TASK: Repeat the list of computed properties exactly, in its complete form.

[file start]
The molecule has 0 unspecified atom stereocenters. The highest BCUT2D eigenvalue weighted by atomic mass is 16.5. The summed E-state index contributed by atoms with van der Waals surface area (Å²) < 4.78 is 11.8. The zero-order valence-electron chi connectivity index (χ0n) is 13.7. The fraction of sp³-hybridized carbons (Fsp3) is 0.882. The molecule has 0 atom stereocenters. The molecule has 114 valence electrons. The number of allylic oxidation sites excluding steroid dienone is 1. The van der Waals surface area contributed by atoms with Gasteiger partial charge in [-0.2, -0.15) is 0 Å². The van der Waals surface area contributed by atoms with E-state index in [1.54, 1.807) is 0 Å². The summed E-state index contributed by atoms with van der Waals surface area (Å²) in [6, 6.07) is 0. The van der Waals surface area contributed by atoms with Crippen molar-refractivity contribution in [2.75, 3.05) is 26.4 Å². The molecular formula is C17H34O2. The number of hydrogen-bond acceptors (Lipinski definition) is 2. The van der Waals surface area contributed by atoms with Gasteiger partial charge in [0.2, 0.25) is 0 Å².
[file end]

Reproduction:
The molecule has 0 unspecified atom stereocenters. The highest BCUT2D eigenvalue weighted by atomic mass is 16.5. The summed E-state index contributed by atoms with van der Waals surface area (Å²) < 4.78 is 11.8. The zero-order valence-electron chi connectivity index (χ0n) is 13.7. The fraction of sp³-hybridized carbons (Fsp3) is 0.882. The molecule has 0 atom stereocenters. The molecule has 114 valence electrons. The number of allylic oxidation sites excluding steroid dienone is 1. The van der Waals surface area contributed by atoms with Gasteiger partial charge in [-0.2, -0.15) is 0 Å². The van der Waals surface area contributed by atoms with E-state index in [1.54, 1.807) is 0 Å². The summed E-state index contributed by atoms with van der Waals surface area (Å²) in [6, 6.07) is 0. The van der Waals surface area contributed by atoms with Crippen molar-refractivity contribution in [2.75, 3.05) is 26.4 Å². The molecular formula is C17H34O2. The number of hydrogen-bond acceptors (Lipinski definition) is 2. The van der Waals surface area contributed by atoms with Gasteiger partial charge in [0.2, 0.25) is 0 Å².